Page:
By Peter Rutenberg
The three names resound like boldly colored brush strokes on a white canvas: Mozart - its Prussian blue suggesting the measured triple dance rhythm of the Kyrie in D Minor, K. 341; Duruflé - a rich, regal purple, curling like vines as the "Cum Jubilo" Mass's chant melodies intertwine; Argento - a medieval red reflecting the cardinal colors of the Te Deum 's mix of ancient texts. Brief and majestic though it may be, Mozart's Kyrie for chorus and orchestra is not without its mystery. It is the second and by far more consequential of two such standalone mass movements, the first (K. 33) having been written in the composer's youth. When exactly it was completed is uncertain, but the eminent scholar H. C. Robbins Landon reasons that it was not as late as suggested by those who have called it an "audition" piece for the post of Kapellmeister at Vienna's St. Stephen's Church, which would have been around 1788. He also disputes its provenance during the stint in Munich in the early 1780s, an argument supported by the inclusion of clarinets which were not available in Salzburg. A third notion places it - together with the two late monuments of Mozart's oeuvre, the "Great" - Minor Mass and the Requiem - in the pile of incomplete works finished by others after his death.
The key of D Minor is a virtual "axiom" in Mozart's music, signifying gravity, tragedy and doom: it is nearly half an hour into his opera Don Giovanni before a different key is heard, and we all know what happens to him! After an introduction of some nine bars, the sopranos lead the Kyrie's choral argument with a brief and recurring suggestion of a repeated psalm-tone. The Christe section, usually set apart, is here co-mingled with the outer Kyrie statements, both words serving in various guises as proclamations and each culminating in a series of cadences on the uniform plea eleison. As in his later symphonies and chamber music, the coming of Romanticism steals gently through the Kyrie's shadows.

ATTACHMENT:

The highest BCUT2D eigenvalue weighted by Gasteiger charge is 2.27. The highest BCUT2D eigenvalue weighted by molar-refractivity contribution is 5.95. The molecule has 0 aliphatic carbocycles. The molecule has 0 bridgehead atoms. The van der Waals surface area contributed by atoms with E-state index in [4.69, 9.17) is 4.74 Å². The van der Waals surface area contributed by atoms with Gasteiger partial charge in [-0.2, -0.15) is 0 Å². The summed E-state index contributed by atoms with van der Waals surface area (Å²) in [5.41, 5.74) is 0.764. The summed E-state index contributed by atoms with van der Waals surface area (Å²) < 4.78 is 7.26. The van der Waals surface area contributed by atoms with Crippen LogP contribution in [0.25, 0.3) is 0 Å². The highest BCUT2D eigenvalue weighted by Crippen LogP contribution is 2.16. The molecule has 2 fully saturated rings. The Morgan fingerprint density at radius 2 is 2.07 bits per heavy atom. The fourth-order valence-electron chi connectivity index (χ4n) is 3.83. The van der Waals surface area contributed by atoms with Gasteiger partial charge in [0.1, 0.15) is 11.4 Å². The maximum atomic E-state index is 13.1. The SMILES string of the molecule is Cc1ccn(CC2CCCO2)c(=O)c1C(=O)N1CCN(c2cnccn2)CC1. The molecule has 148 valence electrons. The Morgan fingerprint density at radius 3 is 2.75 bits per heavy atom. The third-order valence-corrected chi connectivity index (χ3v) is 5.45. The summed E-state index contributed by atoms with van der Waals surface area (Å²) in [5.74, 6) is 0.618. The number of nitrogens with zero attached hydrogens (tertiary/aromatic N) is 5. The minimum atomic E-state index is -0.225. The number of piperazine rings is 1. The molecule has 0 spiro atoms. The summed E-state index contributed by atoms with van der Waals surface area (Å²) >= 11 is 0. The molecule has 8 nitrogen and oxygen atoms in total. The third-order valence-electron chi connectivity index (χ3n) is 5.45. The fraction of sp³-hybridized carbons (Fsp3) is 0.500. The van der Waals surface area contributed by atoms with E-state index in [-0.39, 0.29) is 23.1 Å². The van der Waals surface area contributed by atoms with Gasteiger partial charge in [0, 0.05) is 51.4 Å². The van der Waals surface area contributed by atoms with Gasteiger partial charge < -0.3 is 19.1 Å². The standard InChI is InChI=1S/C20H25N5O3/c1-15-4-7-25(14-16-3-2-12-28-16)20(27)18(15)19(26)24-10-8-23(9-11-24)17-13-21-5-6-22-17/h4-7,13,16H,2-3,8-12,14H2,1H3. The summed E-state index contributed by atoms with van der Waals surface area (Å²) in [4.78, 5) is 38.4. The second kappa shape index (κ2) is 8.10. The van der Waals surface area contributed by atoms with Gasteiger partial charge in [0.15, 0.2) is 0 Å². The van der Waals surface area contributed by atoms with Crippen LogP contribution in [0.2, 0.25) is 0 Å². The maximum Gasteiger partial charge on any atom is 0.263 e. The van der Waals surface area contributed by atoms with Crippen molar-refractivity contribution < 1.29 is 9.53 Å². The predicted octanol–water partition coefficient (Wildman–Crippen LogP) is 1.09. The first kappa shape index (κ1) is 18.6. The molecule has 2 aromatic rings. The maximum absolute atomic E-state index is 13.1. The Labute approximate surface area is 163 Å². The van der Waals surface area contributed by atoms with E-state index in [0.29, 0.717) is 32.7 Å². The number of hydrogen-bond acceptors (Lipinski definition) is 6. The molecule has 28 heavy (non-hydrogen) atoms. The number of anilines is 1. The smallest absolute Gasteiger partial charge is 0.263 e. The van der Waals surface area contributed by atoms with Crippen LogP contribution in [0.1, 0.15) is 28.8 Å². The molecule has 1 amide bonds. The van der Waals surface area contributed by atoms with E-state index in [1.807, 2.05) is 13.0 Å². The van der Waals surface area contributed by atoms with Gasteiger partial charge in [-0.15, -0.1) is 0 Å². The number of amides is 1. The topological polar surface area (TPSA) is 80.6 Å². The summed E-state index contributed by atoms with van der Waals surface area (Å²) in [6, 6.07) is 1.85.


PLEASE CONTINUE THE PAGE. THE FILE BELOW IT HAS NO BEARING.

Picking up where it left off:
At the tender age of 10, Maurice Duruflé's father enrolled him at the great 13th century Cathedral of Rouen, where he would first experience the magnificent pageantry of the Roman Catholic Church, with the ubiquitous sounds of Gregorian Chant that accompanied life at the cathedral. These formative years, coupled with later studies with two great French organists - Charles Tournemire at Sainte-Clothilde and Louis Vierne at Notre-Dame - were to influence Duruflé's compositional style for the rest of his life: to the free-flowing style of chant the young composer would add the stunningly inventive, improvisational skill of Tournemire, and soon thereafter, Vierne's more rigorous application of formal development. The New York-based conductor Dennis Keene has rightly asserted that Duruflé's "greatness" enabled him to integrate both of his masters' expertise, ultimately surpassing them.